TUESDAY, June 26 (HealthDay News) -- Copy number variations (CNVs) on two chromosomes may be associated with alcohol dependence, according to research published online June 15 in Alcoholism: Clinical & Experimental Research.
To identify additional genetic factors, including CNVs, associated with alcohol dependence, Peng Lin, Ph.D., of Washington University in St. Louis, and colleagues conducted a study involving 2,610 non-Hispanic European American genetic samples from participants of the Study of Addiction: Genetics and Environment. CNVs were identified using three software programs and were then validated using quantitative polymerase chain reaction (qPCR).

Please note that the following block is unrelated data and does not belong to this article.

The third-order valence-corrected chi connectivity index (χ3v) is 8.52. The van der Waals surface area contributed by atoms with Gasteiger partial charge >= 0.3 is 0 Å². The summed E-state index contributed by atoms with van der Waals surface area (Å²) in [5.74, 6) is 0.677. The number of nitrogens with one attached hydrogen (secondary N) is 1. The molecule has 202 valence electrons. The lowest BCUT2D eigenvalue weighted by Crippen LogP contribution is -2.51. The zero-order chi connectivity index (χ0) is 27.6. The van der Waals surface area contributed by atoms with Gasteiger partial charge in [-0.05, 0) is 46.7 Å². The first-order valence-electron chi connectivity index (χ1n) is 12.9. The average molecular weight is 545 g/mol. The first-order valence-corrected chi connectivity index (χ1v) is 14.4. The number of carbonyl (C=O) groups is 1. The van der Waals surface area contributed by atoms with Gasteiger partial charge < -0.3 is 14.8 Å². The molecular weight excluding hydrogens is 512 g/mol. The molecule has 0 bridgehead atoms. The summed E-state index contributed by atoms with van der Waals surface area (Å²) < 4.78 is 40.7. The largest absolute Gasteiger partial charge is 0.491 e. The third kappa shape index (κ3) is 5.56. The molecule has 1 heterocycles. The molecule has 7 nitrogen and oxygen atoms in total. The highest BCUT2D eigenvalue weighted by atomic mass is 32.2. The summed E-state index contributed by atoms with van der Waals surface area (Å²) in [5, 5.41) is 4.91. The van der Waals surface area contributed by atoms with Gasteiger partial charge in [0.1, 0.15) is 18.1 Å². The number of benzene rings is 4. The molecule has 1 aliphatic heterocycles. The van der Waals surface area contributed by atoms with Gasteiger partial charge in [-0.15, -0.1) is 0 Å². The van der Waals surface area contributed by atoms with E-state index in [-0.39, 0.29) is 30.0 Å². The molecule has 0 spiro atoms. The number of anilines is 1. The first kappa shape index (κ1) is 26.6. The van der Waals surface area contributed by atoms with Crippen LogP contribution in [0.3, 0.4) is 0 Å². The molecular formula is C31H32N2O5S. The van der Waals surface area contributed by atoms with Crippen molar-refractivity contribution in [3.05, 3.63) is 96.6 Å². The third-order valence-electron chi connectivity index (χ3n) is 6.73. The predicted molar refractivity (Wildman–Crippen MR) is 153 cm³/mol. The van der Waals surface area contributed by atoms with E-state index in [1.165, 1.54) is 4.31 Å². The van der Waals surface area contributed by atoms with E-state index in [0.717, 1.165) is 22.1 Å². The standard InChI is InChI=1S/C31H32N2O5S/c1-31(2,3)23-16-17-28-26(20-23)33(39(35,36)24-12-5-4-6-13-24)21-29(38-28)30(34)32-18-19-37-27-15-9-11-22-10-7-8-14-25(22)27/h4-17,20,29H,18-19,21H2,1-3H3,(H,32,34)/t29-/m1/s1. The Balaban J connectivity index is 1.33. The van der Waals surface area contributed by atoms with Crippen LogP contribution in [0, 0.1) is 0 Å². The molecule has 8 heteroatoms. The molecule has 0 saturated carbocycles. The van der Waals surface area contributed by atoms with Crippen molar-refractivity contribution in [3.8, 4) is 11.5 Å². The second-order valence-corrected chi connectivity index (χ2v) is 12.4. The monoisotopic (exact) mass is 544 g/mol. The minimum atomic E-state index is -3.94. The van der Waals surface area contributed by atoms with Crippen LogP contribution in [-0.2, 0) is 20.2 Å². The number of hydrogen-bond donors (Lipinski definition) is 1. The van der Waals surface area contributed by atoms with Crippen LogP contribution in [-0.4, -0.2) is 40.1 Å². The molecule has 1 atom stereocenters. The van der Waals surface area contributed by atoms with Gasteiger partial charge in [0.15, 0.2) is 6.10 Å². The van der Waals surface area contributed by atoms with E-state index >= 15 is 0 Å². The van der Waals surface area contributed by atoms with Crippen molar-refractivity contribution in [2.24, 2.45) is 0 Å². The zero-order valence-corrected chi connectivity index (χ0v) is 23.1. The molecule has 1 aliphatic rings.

The researchers identified two distinct CNVs in 6q14.1 and 5q13.2 that were significantly associated with alcohol dependence. The 5q13.2 region contained multiple candidate genes that have previously been associated with different neurologic disorders, and the 6q14.1 region has been associated with mental retardation and language delay. The CNV in 5q13.2 and a component of the CNV on 6q14.1 were validated by qPCR.
"Our finding of the association between these CNVs and alcohol dependence is encouraging because it identifies regions previously associated with neurological disorders; however, these findings will require replication," the authors conclude.
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